Recently, I heard from Mimi K. in Mississippi, who wanted to know of a way to teach her children about the principle of compounding interest. Her question reminded me of a story I learned from my colleague Alvin Danenberg that takes a nebulous financial theory and turns it into an easily understood principle:
In 1492, Christopher Columbus decided he was going to save for retirement. He had one penny, and he knew he could earn 6 percent every year on his money. He put the penny in his left pocket and placed the interest ($0.01 x 6 percent = $0.0006) into his right pocket for safekeeping. He never added anything to his original penny in his left pocket, yet the interest accumulated year after year in his right pocket.
Chris is a very healthy guy: He has lived until 2007 (515 years later), and he has decided to retire. He takes his penny from his left pocket and adds it to the simple interest in his right pocket.
Do you know how much Mr. Columbus has? Well, the interest in his right pocket added up to only 31 cents (515 years x $0.0006 = $0.309). Along with his original penny from his left pocket, he has about 32 cents on which to retire. Not very good planning.
What could Chris have done differently? Let’s assume Chris was much more astute about investing, because he knew about compounding interest. Instead of putting the interest in his right pocket, he put it into his left pocket with the original penny (the principal). Over the years, he would earn the same 6 percent interest on the original penny and the accumulated interest in his left pocket.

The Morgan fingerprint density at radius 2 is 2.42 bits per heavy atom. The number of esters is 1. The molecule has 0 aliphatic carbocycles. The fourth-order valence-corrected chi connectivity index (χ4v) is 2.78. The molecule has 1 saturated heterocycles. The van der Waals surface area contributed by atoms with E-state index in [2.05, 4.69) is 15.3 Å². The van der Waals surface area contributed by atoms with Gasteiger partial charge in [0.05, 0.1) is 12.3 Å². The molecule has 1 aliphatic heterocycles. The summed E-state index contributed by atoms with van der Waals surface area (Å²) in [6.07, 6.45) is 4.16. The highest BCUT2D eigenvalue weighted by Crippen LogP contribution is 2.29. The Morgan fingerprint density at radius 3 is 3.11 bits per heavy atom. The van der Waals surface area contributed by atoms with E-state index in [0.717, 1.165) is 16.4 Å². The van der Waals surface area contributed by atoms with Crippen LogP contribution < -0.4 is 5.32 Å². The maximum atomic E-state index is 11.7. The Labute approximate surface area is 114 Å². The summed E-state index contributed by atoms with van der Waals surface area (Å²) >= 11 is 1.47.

As the story goes, at the end of year one, he had $0.0106 in his left pocket (the original penny plus the 6 percent interest). At the end of year two, he had $0.011236 ($0.0106 plus 6 percent interest). At the end of year three, he had $0.01191 ($0.011236 plus 6 percent interest). This process is called compounding. It continued for Chris until 2007, 515 years later. How much had good ol’ Chris finally accumulated for retirement?
The answer was somewhat more to Chris’ liking. At the end of 515 years of compounding the original penny at 6 percent interest, Chris had $107,775,640,215.56. (That’s 107 billion, 775 million, 640 thousand, 215 dollars, and 56 cents.) That’s a lot of pocket change!
None of us will live that long, but all of us will have more than one penny to invest and the ability to compound our investments at higher rates of return.
Thank you, Dr. Danenberg! I’ve used this example so many times to teach children and adults alike. It never grows old and never ceases to blow my mind—even though I know what’s coming.
Would you like more information? Go to EverydayCheapskate.com for links and resources for recommended products and services in this column. Mary invites questions, comments, and tips at EverydayCheapskate.com, “Ask Mary.” This column will answer questions of general interest, but letters cannot be answered individually. Mary Hunt is the founder of EverydayCheapskate.com, a lifestyle blog, and the author of the book “Debt-Proof Living.” Copyright 2020 Creators.com